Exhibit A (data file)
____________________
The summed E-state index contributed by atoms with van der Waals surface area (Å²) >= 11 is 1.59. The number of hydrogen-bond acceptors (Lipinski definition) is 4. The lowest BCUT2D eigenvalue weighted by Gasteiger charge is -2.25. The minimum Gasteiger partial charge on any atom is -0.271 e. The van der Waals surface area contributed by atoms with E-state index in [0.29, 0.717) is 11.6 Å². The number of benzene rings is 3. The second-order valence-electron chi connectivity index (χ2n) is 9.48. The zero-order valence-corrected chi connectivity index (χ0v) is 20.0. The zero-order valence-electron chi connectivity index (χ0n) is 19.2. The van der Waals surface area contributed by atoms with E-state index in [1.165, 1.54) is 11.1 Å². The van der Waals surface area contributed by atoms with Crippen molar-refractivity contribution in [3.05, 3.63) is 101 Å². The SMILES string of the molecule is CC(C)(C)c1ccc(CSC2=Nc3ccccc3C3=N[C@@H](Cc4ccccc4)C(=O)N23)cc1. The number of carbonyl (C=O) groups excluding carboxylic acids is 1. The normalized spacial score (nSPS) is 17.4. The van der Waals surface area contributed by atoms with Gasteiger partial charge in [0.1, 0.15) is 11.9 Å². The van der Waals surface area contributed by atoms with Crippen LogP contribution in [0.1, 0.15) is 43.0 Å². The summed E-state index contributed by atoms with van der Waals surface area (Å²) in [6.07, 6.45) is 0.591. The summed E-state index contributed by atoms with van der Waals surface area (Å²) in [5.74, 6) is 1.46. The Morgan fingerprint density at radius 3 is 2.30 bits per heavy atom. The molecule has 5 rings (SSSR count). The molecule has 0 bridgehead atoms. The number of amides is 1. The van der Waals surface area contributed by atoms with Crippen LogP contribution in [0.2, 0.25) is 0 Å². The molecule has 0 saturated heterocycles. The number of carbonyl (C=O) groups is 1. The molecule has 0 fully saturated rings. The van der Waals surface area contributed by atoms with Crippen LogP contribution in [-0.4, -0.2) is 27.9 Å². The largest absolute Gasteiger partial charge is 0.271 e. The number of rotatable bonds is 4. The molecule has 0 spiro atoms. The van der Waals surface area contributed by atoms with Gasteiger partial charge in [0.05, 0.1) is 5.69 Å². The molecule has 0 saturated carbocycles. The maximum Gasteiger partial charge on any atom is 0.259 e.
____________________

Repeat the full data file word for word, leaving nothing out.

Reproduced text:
The summed E-state index contributed by atoms with van der Waals surface area (Å²) >= 11 is 1.59. The number of hydrogen-bond acceptors (Lipinski definition) is 4. The lowest BCUT2D eigenvalue weighted by Gasteiger charge is -2.25. The minimum Gasteiger partial charge on any atom is -0.271 e. The van der Waals surface area contributed by atoms with E-state index in [0.29, 0.717) is 11.6 Å². The number of benzene rings is 3. The second-order valence-electron chi connectivity index (χ2n) is 9.48. The zero-order valence-corrected chi connectivity index (χ0v) is 20.0. The zero-order valence-electron chi connectivity index (χ0n) is 19.2. The van der Waals surface area contributed by atoms with E-state index in [1.165, 1.54) is 11.1 Å². The van der Waals surface area contributed by atoms with Crippen molar-refractivity contribution in [3.05, 3.63) is 101 Å². The SMILES string of the molecule is CC(C)(C)c1ccc(CSC2=Nc3ccccc3C3=N[C@@H](Cc4ccccc4)C(=O)N23)cc1. The number of carbonyl (C=O) groups excluding carboxylic acids is 1. The normalized spacial score (nSPS) is 17.4. The van der Waals surface area contributed by atoms with Gasteiger partial charge in [0.1, 0.15) is 11.9 Å². The van der Waals surface area contributed by atoms with Crippen LogP contribution in [0.1, 0.15) is 43.0 Å². The summed E-state index contributed by atoms with van der Waals surface area (Å²) in [6.07, 6.45) is 0.591. The summed E-state index contributed by atoms with van der Waals surface area (Å²) in [5.74, 6) is 1.46. The Morgan fingerprint density at radius 3 is 2.30 bits per heavy atom. The molecule has 5 rings (SSSR count). The molecule has 0 bridgehead atoms. The number of amides is 1. The van der Waals surface area contributed by atoms with Crippen LogP contribution in [0.2, 0.25) is 0 Å². The molecule has 0 saturated heterocycles. The number of carbonyl (C=O) groups is 1. The molecule has 0 fully saturated rings. The van der Waals surface area contributed by atoms with Crippen LogP contribution in [-0.4, -0.2) is 27.9 Å². The largest absolute Gasteiger partial charge is 0.271 e. The number of rotatable bonds is 4. The molecule has 0 spiro atoms. The van der Waals surface area contributed by atoms with Gasteiger partial charge in [0.05, 0.1) is 5.69 Å². The molecule has 0 saturated carbocycles. The maximum Gasteiger partial charge on any atom is 0.259 e.